341 PEPJOPERATIVE BLOOD TRANSFUSION SURGERYFORCOLORECTALCANCER TiSka-Rudman
V., JuzbaSiC S., Stanec M., Rudman
SURGICAL CHOICE’S R.CAPORALI, 2nd
for Tumors, Zagreb. Croatia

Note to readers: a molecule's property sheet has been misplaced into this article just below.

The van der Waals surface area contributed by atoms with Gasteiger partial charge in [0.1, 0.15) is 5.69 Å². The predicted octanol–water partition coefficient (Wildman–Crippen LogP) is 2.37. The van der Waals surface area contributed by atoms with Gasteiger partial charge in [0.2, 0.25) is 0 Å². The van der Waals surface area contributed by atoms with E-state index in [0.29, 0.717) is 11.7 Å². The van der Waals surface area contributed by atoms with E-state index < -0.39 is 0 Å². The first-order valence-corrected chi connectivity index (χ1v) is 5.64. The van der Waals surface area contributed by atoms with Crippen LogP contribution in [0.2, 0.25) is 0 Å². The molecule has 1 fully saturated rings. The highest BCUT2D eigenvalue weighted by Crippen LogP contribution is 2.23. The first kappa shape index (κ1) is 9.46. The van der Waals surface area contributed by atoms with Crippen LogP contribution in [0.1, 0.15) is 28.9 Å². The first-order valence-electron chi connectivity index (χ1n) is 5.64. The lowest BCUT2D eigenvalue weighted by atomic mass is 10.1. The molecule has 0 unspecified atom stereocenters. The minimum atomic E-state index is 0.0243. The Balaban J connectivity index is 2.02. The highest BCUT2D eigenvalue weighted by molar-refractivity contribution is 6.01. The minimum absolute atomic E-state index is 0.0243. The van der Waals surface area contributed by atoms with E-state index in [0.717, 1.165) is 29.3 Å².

The relationship between blood transfusion. survival, and other potential prognostic factors was prospectively studied in 222 consecutive patients operated on for colorectal cancer in University Hospital for Tumors, Zagreb, and were followed during period of eight years (1983-1990). there were 1 I9 males and 103 females form 17 to 85 years of age (most were between 50 and 70). Out of 222 patients, 143 received blood transfusion in the course of the treatment and 79 did not (45 had resectable lesion and 34 inoperative tumor). Out of 222 patients, 187 were operated on for rectosigmoidal tumor and 35 for tumor localised in the other part of the colon. In 139 patients out of 187 the tumor was resected (hemicolectomia, abdominoperineal resection, or resection with tenninoterminal anostomosis was done). Out of 143 transfused patients 71 did not haw metastasis in this period, and 72 had metastatic disease during operation. Out of 79 patients that did not receive transfusion less than a year survived 43 patients (41,89/o), less than 3 years survived 15 patients (19,0%), less than 5 years sunrived 6 patients (7.6%). more than 5 years 25 patients (31,6%). Out of 143 patients who were transfused less than a year survived 23 patients (16.1%). less than 3 years 28 patients (19.6%), less than 5 years 29 patients (20,3%) and 63 patients (44,0%) survived more than 5 years. It is statistically significant that transfused patients have better survival rate (less than 5 ~7s. and more than 5 yrs.) than patients that did not receive transfusion. It is also statistically significant that polytransfused paitents had longer survival.